Step 2 - Bundle node_modules (be extra careful!)Okay, we now understand that node modules obviously account for most of the space of our package. And we intentionally did it using `webpack-node-externals`. But do we really need it? As the documentation says: "When bundling with Webpack for the backend, - you usually don't want to bundle its node_modules dependencies" and it refers to an article Backend Apps with Webpack that provides a detailed explanation: "Webpack will load modules from the node_modules folder and bundle them in. This is fine for frontend code, but backend modules typically aren't prepared for this (i.e. using require in weird ways) or even worse are binary dependencies. We simply don't want to bundle in anything from node_modules." As an example, the author provides express.js framework that has some binary dependencies that can lead to an error if run with bundling. But in our case we most probably don't have any binary dependencies. So let's try to bundle our project without `webpack-node-externals`. After removing 'externals' from webpack.config.js and running the `sls package` command the size of our result zip file is 1.2 MB. Here is the image produced by webpack-bundle-analyzer plugin: [caption id="attachment_8341" align="alignnone" width="800"] webpack-bundle-analyze result with bundled packages[/caption] And we can see something interesting. Yes, we have all our npm dependencies bundled, but among them we can see `aws-sdk` which is provided by the AWS Lambda environment and because of that, was purposely moved to the devDependencies. But with the current configuration, webpack doesn't know that it should ignore devDependencies. Let's add `aws-sdk` to the array of externals in the webpack.config.js and package our functions one more time (again, 'externals' prevent bundling of certain imported packages and instead retrieve these external dependencies at runtime). Now `aws-sdk` has disappeared from the bundle: [caption id="attachment_8339" align="alignnone" width="800"] webpack-bundle-analyze result without aws-sdk[/caption] And the size of our functions is: - handler package size: 445 KB - authorizer package size: 445 KB This step is marked as be extra careful. And the reason is that you should double check that your bundled dependencies don't rely on any binaries, otherwise you will have troubles in production. One option to check that you're safe is to implement good end-to-end tests of your deployed Lambda functions. Pay attention that unit tests won't help you here because all node_modules will be in scope without webpack processing. If you happen to know that a specific npm package has binary dependencies, you can add it to the 'externals' block in the webpack config and still bundle all other packages. * bundling the dependencies in our sample project will cause two warnings: "Module not found: Error: Can't resolve 'bufferutil'" and "Module not found: Error: Can't resolve 'utf-8-validate'". It's not a fault of our solution and definitely not a flaw in webpack. The reason is that one of our dependencies is trying to import these modules but they are not listed in any of the package.json files. If you want to understand the reason and find the ways to get rid of the warning, you can read this discussion on GitHub.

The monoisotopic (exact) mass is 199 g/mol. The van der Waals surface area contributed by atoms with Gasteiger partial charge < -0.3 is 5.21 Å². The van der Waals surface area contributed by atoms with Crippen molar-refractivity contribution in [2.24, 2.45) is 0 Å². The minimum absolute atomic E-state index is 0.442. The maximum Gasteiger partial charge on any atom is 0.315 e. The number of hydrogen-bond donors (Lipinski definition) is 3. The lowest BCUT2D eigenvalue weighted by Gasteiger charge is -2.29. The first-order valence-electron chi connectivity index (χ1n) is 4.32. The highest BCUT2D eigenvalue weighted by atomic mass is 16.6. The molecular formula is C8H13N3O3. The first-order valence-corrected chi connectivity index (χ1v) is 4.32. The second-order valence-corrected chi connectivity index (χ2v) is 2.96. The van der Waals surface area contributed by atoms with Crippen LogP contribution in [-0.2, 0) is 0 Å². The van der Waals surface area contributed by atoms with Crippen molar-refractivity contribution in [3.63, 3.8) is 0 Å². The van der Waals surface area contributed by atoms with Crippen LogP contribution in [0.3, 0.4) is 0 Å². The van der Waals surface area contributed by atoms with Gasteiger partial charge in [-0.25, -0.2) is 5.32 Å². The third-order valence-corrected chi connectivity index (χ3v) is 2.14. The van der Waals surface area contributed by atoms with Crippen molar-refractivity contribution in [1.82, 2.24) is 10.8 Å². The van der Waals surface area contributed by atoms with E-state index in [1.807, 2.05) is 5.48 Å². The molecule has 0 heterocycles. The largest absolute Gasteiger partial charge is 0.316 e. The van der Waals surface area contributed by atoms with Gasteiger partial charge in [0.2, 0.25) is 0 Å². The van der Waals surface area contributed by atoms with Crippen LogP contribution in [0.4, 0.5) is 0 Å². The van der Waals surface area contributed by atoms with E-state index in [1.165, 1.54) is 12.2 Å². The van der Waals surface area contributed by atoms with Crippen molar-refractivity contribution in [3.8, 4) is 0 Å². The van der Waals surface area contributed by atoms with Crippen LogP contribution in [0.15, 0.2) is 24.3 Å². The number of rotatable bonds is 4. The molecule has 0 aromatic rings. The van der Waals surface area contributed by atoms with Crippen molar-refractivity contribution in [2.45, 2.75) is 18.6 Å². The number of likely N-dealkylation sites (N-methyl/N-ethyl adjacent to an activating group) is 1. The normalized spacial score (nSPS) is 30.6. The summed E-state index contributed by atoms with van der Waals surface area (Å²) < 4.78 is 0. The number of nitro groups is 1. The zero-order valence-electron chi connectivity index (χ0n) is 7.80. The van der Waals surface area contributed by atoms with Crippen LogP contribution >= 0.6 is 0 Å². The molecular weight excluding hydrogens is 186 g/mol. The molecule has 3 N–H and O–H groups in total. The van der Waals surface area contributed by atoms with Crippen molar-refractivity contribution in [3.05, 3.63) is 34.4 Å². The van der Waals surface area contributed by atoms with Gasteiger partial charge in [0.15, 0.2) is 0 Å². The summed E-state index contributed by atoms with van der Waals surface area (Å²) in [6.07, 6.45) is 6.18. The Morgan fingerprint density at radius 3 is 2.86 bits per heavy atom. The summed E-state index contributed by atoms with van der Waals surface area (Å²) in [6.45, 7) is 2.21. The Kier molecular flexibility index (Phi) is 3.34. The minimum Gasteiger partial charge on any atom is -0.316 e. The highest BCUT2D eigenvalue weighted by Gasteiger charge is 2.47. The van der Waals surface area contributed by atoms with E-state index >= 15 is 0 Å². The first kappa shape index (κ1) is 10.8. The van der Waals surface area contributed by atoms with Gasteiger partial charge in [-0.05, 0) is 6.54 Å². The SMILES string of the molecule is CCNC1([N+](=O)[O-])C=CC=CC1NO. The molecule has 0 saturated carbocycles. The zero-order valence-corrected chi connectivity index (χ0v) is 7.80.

Step 3 - Package: individuallyYou already noticed that we always show the package size for two functions: handler and authorizer. But so far we always had one package deployed for both of them and the numbers were the same. But it doesn't make sense especially because the authorizer function is of hundreds times smaller than the handler. You can see it in the last picture of the bundle analyzer. The small violet rectangle displays the relative size of the authorizer bundle very well. To produce separate packages for the separate lambda functions, we can simply add the following option to our serverless.yml file: And here we get our final numbers that are ~10 times smaller than the initial one for the handler and ~7000 times smaller for the authorizer package: - handler package size: 445 KB - authorizer package size: 744 B This step was very trivial and probably could be the first one, but `serverless-plugin-typescript` ignores the `individually: true` option so we delayed it until the webpack config was in place.
ConclusionTo summarize, when you are writing AWS Lambda functions in TypeScript, you can start with the convenient `serverless-plugin-typescript`. But once you need to optimize the size of the deployment packages you most probably need to tune your packaging process with webpack. You can start with individual packaging and continue with not only your source code bundling but also with the npm dependencies bundling. But make sure that these dependencies don't use any binaries that can be dropped by webpack during the bundling process because this can lead to errors in production. This article provided the basic configurations that served only one goal - showing how to minimize the size of AWS Lambda functions in TypeScript. Webpack is a very powerful tool with many different configuration options that can help you to tune the bundle according to your needs, for instance, to add source maps or improve build process speed using the caching mechanism.
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